grimbo;s leuku reborn..

Wednesday, 6 October 2010

lost and found

i have been looking for this sheath for ages,i moved something today and there it was,.i originally got it for a mora,but its been lying around.i wanted it for my skinning/utility knife,so i could have the option of attaching it to my belt,and gaiter,.so now i can carry my knife around my neck in its neck sheath,or on a belt or down my gaiter..versatility is a good friend out in the bush..

The leuku

What a knife,why?,because its been used and developed by the people of the far north, people who relied on this knife 24hrs a day,they didnt have the option of putting in their favorite knife in their rucksac and going bush for a weekend jolly.
The leuku was developed over many years to deal with wood chopping tasks that an axe would find difficuilt.The tundra is full of springy boughs,saplings of willow and birch,Try using an axe against this kind of tree growth and see the result,more likely the axe would bounce back at you.The thin blade of the leuku was designed not to be springy,and the thin edge cut into this kind of wood with ease.In the frozen northern lands survival is so important,blizzards can catch you out,and can kill you.The sami had their leukus on there belts at all times,in the event of a coming blizzard and being caught away from camp a sami would have to either build a snow hole or a shelter very quickly,What did he use?Yes his leuku,chopping of wood requires effort,and will produce sweating,if the snow storm lasted several hours and the sami had sweated he could die within an hour in his shelter,This is the seriuosness of the artic north.With his leuku he would select saplings hold them in the middle and one or two chops with his leuku would cut them to a desired size,quickly and effectively thus produce less effort and no sweating.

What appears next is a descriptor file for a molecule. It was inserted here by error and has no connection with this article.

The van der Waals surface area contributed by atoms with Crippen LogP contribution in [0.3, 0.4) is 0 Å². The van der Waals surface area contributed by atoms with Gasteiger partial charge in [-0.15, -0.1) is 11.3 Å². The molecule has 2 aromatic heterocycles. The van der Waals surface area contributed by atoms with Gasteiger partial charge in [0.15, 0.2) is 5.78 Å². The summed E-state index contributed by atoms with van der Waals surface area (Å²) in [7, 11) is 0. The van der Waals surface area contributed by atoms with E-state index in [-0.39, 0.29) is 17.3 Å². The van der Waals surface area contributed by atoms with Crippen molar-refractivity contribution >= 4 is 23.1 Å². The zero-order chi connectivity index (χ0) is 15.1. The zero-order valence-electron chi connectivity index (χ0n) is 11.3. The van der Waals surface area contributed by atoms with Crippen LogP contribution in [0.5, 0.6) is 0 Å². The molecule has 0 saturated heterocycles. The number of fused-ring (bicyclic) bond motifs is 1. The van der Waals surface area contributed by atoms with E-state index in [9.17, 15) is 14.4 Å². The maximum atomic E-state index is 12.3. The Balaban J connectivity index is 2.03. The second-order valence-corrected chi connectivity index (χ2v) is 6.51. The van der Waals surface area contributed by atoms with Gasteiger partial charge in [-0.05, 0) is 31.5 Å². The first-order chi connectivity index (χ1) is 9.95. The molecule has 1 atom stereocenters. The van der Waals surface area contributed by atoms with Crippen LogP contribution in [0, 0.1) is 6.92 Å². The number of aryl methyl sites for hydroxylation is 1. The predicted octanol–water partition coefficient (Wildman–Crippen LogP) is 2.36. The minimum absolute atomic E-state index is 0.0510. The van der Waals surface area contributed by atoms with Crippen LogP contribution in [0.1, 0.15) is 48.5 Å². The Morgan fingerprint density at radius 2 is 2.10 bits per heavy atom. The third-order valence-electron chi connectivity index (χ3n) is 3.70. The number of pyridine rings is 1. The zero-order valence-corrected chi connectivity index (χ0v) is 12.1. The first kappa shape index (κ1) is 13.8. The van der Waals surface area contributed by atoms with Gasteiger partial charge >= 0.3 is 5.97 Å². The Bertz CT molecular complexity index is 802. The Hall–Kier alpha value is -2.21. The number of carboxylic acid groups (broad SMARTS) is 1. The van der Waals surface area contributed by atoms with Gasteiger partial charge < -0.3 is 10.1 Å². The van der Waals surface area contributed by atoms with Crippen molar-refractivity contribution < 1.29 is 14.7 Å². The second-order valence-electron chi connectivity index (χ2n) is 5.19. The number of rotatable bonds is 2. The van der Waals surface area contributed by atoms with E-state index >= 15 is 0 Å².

The leukus design enabled the person to use it with an over glove or mitten(remember these people wouldnt want to be taking of clothing and putting them on again) in conditions of the far north,within little time exposed hands would freeze and become numb.The handle had no metal rivets or metal parts,thus preventing hands being injured on frozen metal parts,a handle with an exposed full tang is a nightmare waiting to happen in such an enviroment,your hand would stick to the metal,and the result would be the tearing of flesh to release it.any rivets also would do the same.The effectiveness of this blade enabled its user to use pull cuts,when wearing mittens,something a full convex blade has trouble with,A pull cut is the most effective way of carving when wearing over mitts etc.
The thin blade is an effective slicer of meat,and the back of the blade enabled the breaking of bones and antlers,it was even used for filleting,and paring.Its point was thicker and allowed it to be hammered into ice,for ice holes etc.
And of course not forgetting its ability to be sharpened on most rough surfaces.
The sheath also was important and designed with thought,its dangle method allowed ease of access when wearing it with layers,it could be held with over mitts and taken out easily,there was no way this knife would be under layers of clothing it had to be on their belts on their last layer where it could be reached. Is dangle method also prevented uncomfortable digging into and pulling at the belt when sitting,This i totally agree with..
Looking at the art work the sami put into making of their knives one can see how important it was to them...
I myself have used a leuku for many years,i am able to write all the above because of this,im a firm believer in its simplicity and usefullness.A while ago i gave my leuku away to a good friend,he has told me of his love for it and the many many uses he has done with it...Now winter approaches i find my mind wandering with thoughts of snow,ice and colder days,and a leuku..I happened to have a leuku blade lying around this was the partner of my old leuku,i was going to get round to putting a handle on it but didnt.But perhaps now i heard the call of the north,and i have now a new leuku..i will post more details later on it..My leuku has been reborn.